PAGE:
Former Sen. Eugene McCarthy to highlight celebration of Adlai Stevenson, Nov. 9
Posted October 31, 2000; 10:49 a.m.
Former Sen. Eugene McCarthy will join a panel of historians, biographers, and political scientists Thursday, Nov. 9 to answer the question, "Whatever Happened to Adlai Stevenson?" The discussion - the final event in Princeton University's year-long celebration of the centennial of Stevenson's birth -- will take place at 4 p.m. in Dodds Auditorium in Robertson Hall.
Fred I. Greenstein, professor of political science and director of the Research Program in Leadership Studies at the Woodrow Wilson School of Public and International Affairs, will lead the panelists in a discussion of Stevenson and changes in the Democratic Party since the Stevenson era.
Other participants will be Jean Baker, professor of history at Goucher College and author of The Stevensons of Illinois: A Biography of an American Family; Alan Brinkley, professor of history at Columbia University and author of Liberalism and Its Discontents; and Jonathan A. Cowden, assistant professor of government at Cornell University and author of numerous articles on Stevenson.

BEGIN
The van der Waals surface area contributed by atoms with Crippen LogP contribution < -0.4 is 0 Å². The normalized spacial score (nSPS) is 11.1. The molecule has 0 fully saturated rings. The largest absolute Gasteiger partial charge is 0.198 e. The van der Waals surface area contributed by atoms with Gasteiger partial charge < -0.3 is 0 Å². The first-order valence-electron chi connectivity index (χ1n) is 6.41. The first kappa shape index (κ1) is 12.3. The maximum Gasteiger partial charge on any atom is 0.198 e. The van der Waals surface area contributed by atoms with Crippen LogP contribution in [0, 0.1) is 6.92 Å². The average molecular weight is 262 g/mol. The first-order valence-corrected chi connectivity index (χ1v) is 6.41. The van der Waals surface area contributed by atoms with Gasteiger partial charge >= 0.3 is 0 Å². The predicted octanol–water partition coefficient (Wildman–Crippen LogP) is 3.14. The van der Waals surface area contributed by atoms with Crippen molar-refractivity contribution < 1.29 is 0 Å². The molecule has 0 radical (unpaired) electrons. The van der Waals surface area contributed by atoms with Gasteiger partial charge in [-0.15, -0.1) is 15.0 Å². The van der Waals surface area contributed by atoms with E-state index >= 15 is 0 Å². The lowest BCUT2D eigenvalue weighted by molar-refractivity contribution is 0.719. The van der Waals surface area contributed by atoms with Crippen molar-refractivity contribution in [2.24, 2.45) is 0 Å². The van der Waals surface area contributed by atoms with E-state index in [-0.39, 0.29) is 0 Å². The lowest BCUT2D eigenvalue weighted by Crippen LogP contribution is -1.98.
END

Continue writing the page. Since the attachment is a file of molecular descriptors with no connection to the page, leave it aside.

Sen. McCarthy (D-Minnesota) conducted his "Clean Gene" campaign to end the Vietnam War in 1968, which led President Lyndon B. Johnson to withdraw from the race that year. In 1960, McCarthy nominated Adlai Stevenson - a member of Princeton's class of 1922 -- for president at the Democratic national convention in Los Angeles. The convention, however, selected John F. Kennedy as the party's nominee.
The Stevenson panel is sponsored by the Friends of the Princeton University Library and the Research Program in Leadership Studies.
A related exhibition entitled "A Voice of Conscience: The Legacy of Adlai Stevenson" continues at Princeton's Seeley G. Mudd Manuscript Library, 65 Olden Street in Princeton, through February 10. The library is open from 9 a.m. to 5 p.m. on weekdays and until 8 p.m. on Wednesday evenings.
Contact: Justin Harmon (609) 258-3601